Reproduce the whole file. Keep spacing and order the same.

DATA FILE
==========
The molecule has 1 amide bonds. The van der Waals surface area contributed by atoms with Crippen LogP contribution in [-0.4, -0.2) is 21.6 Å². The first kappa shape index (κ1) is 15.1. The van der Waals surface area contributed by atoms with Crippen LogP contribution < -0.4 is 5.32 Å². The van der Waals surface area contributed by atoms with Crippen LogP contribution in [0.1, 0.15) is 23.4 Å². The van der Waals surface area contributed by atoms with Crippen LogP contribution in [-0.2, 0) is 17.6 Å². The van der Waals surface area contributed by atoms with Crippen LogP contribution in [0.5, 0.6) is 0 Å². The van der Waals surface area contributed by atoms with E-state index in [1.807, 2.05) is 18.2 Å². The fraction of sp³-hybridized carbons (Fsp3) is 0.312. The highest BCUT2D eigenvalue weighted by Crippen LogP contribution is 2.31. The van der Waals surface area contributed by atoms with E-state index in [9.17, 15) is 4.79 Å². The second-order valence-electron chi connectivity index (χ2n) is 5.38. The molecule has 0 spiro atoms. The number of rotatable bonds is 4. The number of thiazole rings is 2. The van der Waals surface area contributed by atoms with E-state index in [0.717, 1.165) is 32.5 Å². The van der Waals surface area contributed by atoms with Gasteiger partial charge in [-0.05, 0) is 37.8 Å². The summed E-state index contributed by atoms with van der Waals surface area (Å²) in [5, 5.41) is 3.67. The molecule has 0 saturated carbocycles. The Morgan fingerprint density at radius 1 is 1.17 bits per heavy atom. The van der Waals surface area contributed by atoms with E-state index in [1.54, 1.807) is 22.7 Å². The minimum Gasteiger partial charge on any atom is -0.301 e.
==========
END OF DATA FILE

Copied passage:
The molecule has 1 amide bonds. The van der Waals surface area contributed by atoms with Crippen LogP contribution in [-0.4, -0.2) is 21.6 Å². The first kappa shape index (κ1) is 15.1. The van der Waals surface area contributed by atoms with Crippen LogP contribution < -0.4 is 5.32 Å². The van der Waals surface area contributed by atoms with Crippen LogP contribution in [0.1, 0.15) is 23.4 Å². The van der Waals surface area contributed by atoms with Crippen LogP contribution in [-0.2, 0) is 17.6 Å². The van der Waals surface area contributed by atoms with Crippen LogP contribution in [0.5, 0.6) is 0 Å². The van der Waals surface area contributed by atoms with E-state index in [1.807, 2.05) is 18.2 Å². The fraction of sp³-hybridized carbons (Fsp3) is 0.312. The highest BCUT2D eigenvalue weighted by Crippen LogP contribution is 2.31. The van der Waals surface area contributed by atoms with E-state index in [9.17, 15) is 4.79 Å². The second-order valence-electron chi connectivity index (χ2n) is 5.38. The molecule has 0 spiro atoms. The number of rotatable bonds is 4. The number of thiazole rings is 2. The van der Waals surface area contributed by atoms with E-state index in [0.717, 1.165) is 32.5 Å². The van der Waals surface area contributed by atoms with Gasteiger partial charge in [-0.05, 0) is 37.8 Å². The summed E-state index contributed by atoms with van der Waals surface area (Å²) in [5, 5.41) is 3.67. The molecule has 0 saturated carbocycles. The Morgan fingerprint density at radius 1 is 1.17 bits per heavy atom. The van der Waals surface area contributed by atoms with E-state index in [1.54, 1.807) is 22.7 Å². The minimum Gasteiger partial charge on any atom is -0.301 e.